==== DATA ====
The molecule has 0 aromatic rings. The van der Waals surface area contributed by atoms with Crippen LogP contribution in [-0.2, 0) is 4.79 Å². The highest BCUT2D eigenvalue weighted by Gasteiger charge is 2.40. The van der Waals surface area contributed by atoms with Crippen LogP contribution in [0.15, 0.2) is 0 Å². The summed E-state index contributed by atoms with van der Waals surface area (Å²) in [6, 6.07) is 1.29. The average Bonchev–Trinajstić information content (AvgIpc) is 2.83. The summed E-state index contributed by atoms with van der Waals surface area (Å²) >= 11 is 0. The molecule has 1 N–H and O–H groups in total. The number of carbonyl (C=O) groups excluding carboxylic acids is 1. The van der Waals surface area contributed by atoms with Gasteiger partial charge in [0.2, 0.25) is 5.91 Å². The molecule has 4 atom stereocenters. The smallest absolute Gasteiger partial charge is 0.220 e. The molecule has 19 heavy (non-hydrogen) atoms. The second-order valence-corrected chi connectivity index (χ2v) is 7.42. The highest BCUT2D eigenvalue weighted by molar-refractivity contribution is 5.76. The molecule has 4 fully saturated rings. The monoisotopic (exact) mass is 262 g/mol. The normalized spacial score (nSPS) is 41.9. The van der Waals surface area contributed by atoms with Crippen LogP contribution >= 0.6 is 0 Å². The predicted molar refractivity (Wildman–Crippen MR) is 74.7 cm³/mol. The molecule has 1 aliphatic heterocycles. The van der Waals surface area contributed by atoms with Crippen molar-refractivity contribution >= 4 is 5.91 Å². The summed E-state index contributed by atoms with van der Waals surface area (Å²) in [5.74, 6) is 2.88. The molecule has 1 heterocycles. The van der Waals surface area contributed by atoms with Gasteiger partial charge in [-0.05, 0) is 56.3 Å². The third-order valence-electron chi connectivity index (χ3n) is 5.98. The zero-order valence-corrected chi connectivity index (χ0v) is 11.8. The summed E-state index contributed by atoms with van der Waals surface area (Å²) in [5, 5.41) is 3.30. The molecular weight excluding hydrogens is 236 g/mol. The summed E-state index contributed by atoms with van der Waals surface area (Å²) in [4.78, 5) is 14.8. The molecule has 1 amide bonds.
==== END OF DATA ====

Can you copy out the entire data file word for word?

The molecule has 0 aromatic rings. The van der Waals surface area contributed by atoms with Crippen LogP contribution in [-0.2, 0) is 4.79 Å². The highest BCUT2D eigenvalue weighted by Gasteiger charge is 2.40. The van der Waals surface area contributed by atoms with Crippen LogP contribution in [0.15, 0.2) is 0 Å². The summed E-state index contributed by atoms with van der Waals surface area (Å²) in [6, 6.07) is 1.29. The average Bonchev–Trinajstić information content (AvgIpc) is 2.83. The summed E-state index contributed by atoms with van der Waals surface area (Å²) >= 11 is 0. The molecule has 1 N–H and O–H groups in total. The number of carbonyl (C=O) groups excluding carboxylic acids is 1. The van der Waals surface area contributed by atoms with Gasteiger partial charge in [0.2, 0.25) is 5.91 Å². The molecule has 4 atom stereocenters. The smallest absolute Gasteiger partial charge is 0.220 e. The molecule has 19 heavy (non-hydrogen) atoms. The second-order valence-corrected chi connectivity index (χ2v) is 7.42. The highest BCUT2D eigenvalue weighted by molar-refractivity contribution is 5.76. The molecule has 4 fully saturated rings. The monoisotopic (exact) mass is 262 g/mol. The normalized spacial score (nSPS) is 41.9. The van der Waals surface area contributed by atoms with Crippen LogP contribution >= 0.6 is 0 Å². The predicted molar refractivity (Wildman–Crippen MR) is 74.7 cm³/mol. The molecule has 1 aliphatic heterocycles. The van der Waals surface area contributed by atoms with Crippen molar-refractivity contribution >= 4 is 5.91 Å². The summed E-state index contributed by atoms with van der Waals surface area (Å²) in [5.74, 6) is 2.88. The molecule has 1 heterocycles. The van der Waals surface area contributed by atoms with Gasteiger partial charge in [-0.05, 0) is 56.3 Å². The third-order valence-electron chi connectivity index (χ3n) is 5.98. The zero-order valence-corrected chi connectivity index (χ0v) is 11.8. The summed E-state index contributed by atoms with van der Waals surface area (Å²) in [5, 5.41) is 3.30. The molecular weight excluding hydrogens is 236 g/mol. The summed E-state index contributed by atoms with van der Waals surface area (Å²) in [4.78, 5) is 14.8. The molecule has 1 amide bonds.